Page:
Deoxyribonucleic Acid Methylation in Early Mammalian Development

All the cells in the body contain the same genome yet showcase drastically different phenotypes. This is the result of different transcriptional programs, which are partly controlled by epigenetic modifications, including DNA methylation. In this thesis, I analyze genome-scale DNA methylation profiles across pre-implantation development to identify the targets and characterize the dynamics of global demethylation that lead to totipotency and the subsequent changes to embryonic specification. In Chapter 1, I validate and refine the decades old model for DNA methylation in mouse embryogenesis, identify many retrotransposons with active DNA methylation signatures at fertilization, and discover many, novel differentially methylated regions between the gametes that exist transiently during early development. Notably, the majority of epigenetic events unique to mammalian pre-implantation development are characterized in mouse. In Chapter 2, 1 describe the DNA methylation dynamics in human preimplantation development and show that the regulatory principles that operate in mouse are conserved, though some of their targets are species-specific and define regions of local divergence. Finally, in Chapter 3, I compare DNA methylation dynamics of fertilization to an artificial reprogramming process, somatic cell nuclear transfer, in mouse, and find that most dynamics are conserved but occur at a smaller magnitude after artificial reprogramming. I conclude this thesis with a summary of the chapters and a brief discussion of ongoing and future work.

Cell Signaling During Mammalian Early Embryo Development

This volume is the first to address this issue by describing the current state of knowledge on cell signaling during mammalian early embryo development and highlighting priority areas for research.

Cell Signaling During Mammalian Early Embryo Development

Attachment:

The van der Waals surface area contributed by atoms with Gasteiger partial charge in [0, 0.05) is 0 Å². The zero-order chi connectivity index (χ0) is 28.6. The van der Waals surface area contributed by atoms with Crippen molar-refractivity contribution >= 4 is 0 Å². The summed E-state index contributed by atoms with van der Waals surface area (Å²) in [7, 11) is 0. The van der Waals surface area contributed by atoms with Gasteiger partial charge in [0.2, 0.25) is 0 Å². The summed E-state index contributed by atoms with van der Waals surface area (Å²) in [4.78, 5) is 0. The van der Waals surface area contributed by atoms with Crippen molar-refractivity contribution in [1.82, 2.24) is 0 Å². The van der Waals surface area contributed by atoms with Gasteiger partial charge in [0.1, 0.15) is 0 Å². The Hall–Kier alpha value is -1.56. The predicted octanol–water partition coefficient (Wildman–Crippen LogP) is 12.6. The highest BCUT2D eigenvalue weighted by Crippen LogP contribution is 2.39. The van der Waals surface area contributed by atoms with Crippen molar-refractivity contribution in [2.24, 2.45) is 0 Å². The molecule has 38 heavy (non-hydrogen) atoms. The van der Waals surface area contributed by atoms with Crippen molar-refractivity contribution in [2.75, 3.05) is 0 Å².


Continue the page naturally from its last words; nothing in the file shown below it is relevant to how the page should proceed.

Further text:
The book considers signaling events from the zygote embryo through to the blastocyst with relevant data from embryonic stem (ES) cells, including dialogue with the extracellular environment and with the maternal tract during the implantation process. Application of the knowledge described to improve the success of human and animal assisted conception is considered where appropriate, but the focus is largely on fundamental rather than applied cell/molecular biology, as this is the area that has historically been neglected. While the general features of metabolism during preimplantation development are well established, especially in terms of nutrient requirements, uptake and fate, remarkably little is known about early embryo signaling events, intracellular or intercellular, between individual embryos in vitro or with the female reproductive tract in vivo. This contrasts with the wealth of information on cell signaling in somatic cells and tissues, as a glance at any textbook of biochemistry illustrates. This lack of information is such that our understanding of the molecular cell biology of early embryos -- a prerequisite to defining the mechanisms which regulate development at this critical stage of the life cycle -- is seriously incomplete. This volume is the first to address this issue by describing the current state of knowledge on cell signaling during mammalian early embryo development and highlighting priority areas for research.